Matthew 10:27-28. What I tell you in darkness, that speak ye in light — The doctrines of the gospel which I deliver to you in private, and in obscure parables, preach plainly and openly, without the fear of man, in the audience of all. And what ye hear, as it were whispered, in the ear, preach ye — Proclaim publicly, as though you addressed multitudes, from the house-tops. Two customs of the Jews seem to be alluded to here. Their doctors used to whisper in the ear of their disciples what they were to pronounce aloud to others. And as their houses were low and flat-roofed, they sometimes preached to the people from thence. And, according to Hegesippus, they carried James the Just to the top of the temple to preach to the people at the passover. And fear not them that kill the body — Be not afraid of any thing which ye may suffer for proclaiming it, even though the boldness of your testimony should at length cost you your lives: for they who kill the body, are not able to kill, or hurt, the soul — The spiritual and immaterial part of you: this “will still survive in all its vigour, while its tabernacle lies in ruins.” So Dr. Doddridge, who justly observes, “These words contain a certain argument to prove the existence of the soul in a separate state, and its perception of that existence; else the soul would be as properly killed as the body.” On this argument Dr. Whitby enlarges as follows: “These words contain a certain evidence that the soul dies not with the body, but continued afterward in a state of sensibility: for that which, it is allowed, men can do to the body, it is denied that they can do to the soul. But, if by killing the body men could make the soul also to perish till the reunion and reviviscence both of body and soul; or, if by killing the body they could render the soul insensible, or deprive it of all power of thinking or perceiving any thing, they would kill the soul; for it is not easy to conceive how an intelligent, thinking, and perceiving being can be more killed than by depriving it of all sensation, thought, and perception; the body itself being killed by a total privation of sense and motion. It remains, that the soul doth not perish with the body, nor is it reduced into an insensible state by the death thereof.” Add to this, our Lord may well be supposed to speak here as the Jews would certainly understand his words; now they would certainly thus understand him, it being their received opinion, [namely, that of the Pharisees,] that the soul, after the death of the body, is in bliss or misery, and therefore continues in a state of sensibility. But, fear him, &c. — Fear lest, being unfaithful in so important a trust, you should incur the displeasure of Him who is able to destroy both body and soul in hell — Who has power to fill the separate spirit with unspeakable anguish, and at the final judgment to reunite it to the body, and to condemn both to everlasting misery in that infernal prison. It must be observed, that instead of αποκτειναι, to kill, the word απολεσαι, to destroy, is used in this second clause, which also often signifies to torment. “What an awful verse is this before us! How fit is it that this eternal and almighty God should be the object of our humble fear! and that in comparison of him we should fear nothing else! All the terrors and all the flatteries of the world are disarmed by this! an idea which, in every state of life, should engage us to be faithful to God; so shall we be most truly faithful to ourselves.”10:16-42 Our Lord warned his disciples to prepare for persecution. They were to avoid all things which gave advantage to their enemies, all meddling with worldly or political concerns, all appearance of evil or selfishness, and all underhand measures. Christ foretold troubles, not only that the troubles might not be a surprise, but that they might confirm their faith. He tells them what they should suffer, and from whom. Thus Christ has dealt fairly and faithfully with us, in telling us the worst we can meet with in his service; and he would have us deal so with ourselves, in sitting down and counting the cost. Persecutors are worse than beasts, in that they prey upon those of their own kind. The strongest bonds of love and duty, have often been broken through from enmity against Christ. Sufferings from friends and relations are very grievous; nothing cuts more. It appears plainly, that all who will live godly in Christ Jesus must suffer persecution; and we must expect to enter into the kingdom of God through many tribulations. With these predictions of trouble, are counsels and comforts for a time of trial. The disciples of Christ are hated and persecuted as serpents, and their ruin is sought, and they need the serpent's wisdom. Be ye harmless as doves. Not only, do nobody any hurt, but bear nobody any ill-will. Prudent care there must be, but not an anxious, perplexing thought; let this care be cast upon God. The disciples of Christ must think more how to do well, than how to speak well. In case of great peril, the disciples of Christ may go out of the way of danger, though they must not go out of the way of duty. No sinful, unlawful means may be used to escape; for then it is not a door of God's opening. The fear of man brings a snare, a perplexing snare, that disturbs our peace; an entangling snare, by which we are drawn into sin; and, therefore, it must be striven and prayed against. Tribulation, distress, and persecution cannot take away God's love to them, or theirs to him. Fear Him, who is able to destroy both soul and body in hell. They must deliver their message publicly, for all are deeply concerned in the doctrine of the gospel. The whole counsel of God must be made known, Ac 20:27. Christ shows them why they should be of good cheer. Their sufferings witnessed against those who oppose his gospel. When God calls us to speak for him, we may depend on him to teach us what to say. A believing prospect of the end of our troubles, will be of great use to support us under them. They may be borne to the end, because the sufferers shall be borne up under them. The strength shall be according to the day. And it is great encouragement to those who are doing Christ's work, that it is a work which shall certainly be done. See how the care of Providence extends to all creatures, even to the sparrows. This should silence all the fears of God's people; Ye are of more value than many sparrows. And the very hairs of your head are all numbered. This denotes the account God takes and keeps of his people. It is our duty, not only to believe in Christ, but to profess that faith, in suffering for him, when we are called to it, as well as in serving him. That denial of Christ only is here meant which is persisted in, and that confession only can have the blessed recompence here promised, which is the real and constant language of faith and love. Religion is worth every thing; all who believe the truth of it, will come up to the price, and make every thing else yield to it. Christ will lead us through sufferings, to glory with him. Those are best prepared for the life to come, that sit most loose to this present life. Though the kindness done to Christ's disciples be ever so small, yet if there be occasion for it, and ability to do no more, it shall be accepted. Christ does not say that they deserve a reward; for we cannot merit any thing from the hand of God; but they shall receive a reward from the free gift of God. Let us boldly confess Christ, and show love to him in all things.What I say to you in darkness ... - That is, in "secret," in "private," in "confidence. The private instructions which I give you while with me do you proclaim publicly, on the "house-top." The "house-top," the flat roof, was a public, conspicuous place. See 2 Samuel 16:22. See also the notes at Matthew 9:1-8. 27. What I tell you in darkness—in the privacy of a teaching for which men are not yet ripe.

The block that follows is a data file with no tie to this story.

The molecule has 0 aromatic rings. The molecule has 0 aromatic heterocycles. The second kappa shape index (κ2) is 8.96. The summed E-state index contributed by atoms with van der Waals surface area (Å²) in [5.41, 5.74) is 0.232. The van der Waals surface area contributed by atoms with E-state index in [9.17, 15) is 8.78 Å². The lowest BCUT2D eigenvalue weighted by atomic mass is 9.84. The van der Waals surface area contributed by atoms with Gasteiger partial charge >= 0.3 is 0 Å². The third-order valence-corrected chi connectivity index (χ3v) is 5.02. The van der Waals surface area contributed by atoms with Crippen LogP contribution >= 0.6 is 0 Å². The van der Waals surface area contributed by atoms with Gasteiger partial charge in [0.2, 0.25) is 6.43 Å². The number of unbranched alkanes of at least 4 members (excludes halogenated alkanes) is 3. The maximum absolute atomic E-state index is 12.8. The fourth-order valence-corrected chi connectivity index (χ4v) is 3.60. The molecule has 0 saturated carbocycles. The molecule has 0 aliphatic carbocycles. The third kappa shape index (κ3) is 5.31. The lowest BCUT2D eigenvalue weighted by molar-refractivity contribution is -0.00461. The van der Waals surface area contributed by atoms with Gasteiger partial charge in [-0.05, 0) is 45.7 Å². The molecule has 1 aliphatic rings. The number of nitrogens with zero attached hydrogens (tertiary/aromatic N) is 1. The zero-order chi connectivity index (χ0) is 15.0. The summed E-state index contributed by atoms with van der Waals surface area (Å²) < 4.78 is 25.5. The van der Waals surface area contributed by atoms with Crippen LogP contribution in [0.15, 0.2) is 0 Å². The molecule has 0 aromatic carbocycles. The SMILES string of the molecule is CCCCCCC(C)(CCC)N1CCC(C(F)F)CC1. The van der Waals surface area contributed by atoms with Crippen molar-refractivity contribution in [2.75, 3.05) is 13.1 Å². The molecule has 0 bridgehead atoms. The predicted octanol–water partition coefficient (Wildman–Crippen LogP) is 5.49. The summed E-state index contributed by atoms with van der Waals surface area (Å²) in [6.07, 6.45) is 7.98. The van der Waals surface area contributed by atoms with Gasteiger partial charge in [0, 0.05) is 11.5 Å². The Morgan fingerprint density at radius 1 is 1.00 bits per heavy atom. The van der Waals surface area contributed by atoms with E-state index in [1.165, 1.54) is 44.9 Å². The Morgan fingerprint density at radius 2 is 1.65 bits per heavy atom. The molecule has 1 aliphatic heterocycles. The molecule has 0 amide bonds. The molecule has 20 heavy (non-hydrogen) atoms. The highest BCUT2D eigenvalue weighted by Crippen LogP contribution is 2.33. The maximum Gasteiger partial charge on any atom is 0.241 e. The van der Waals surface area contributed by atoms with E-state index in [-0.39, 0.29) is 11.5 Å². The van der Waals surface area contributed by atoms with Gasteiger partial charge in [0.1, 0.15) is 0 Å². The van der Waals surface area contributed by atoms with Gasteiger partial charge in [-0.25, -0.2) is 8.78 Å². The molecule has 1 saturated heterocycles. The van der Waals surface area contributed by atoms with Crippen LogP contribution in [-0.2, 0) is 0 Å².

that speak ye in the light—for when ye go forth all will be ready.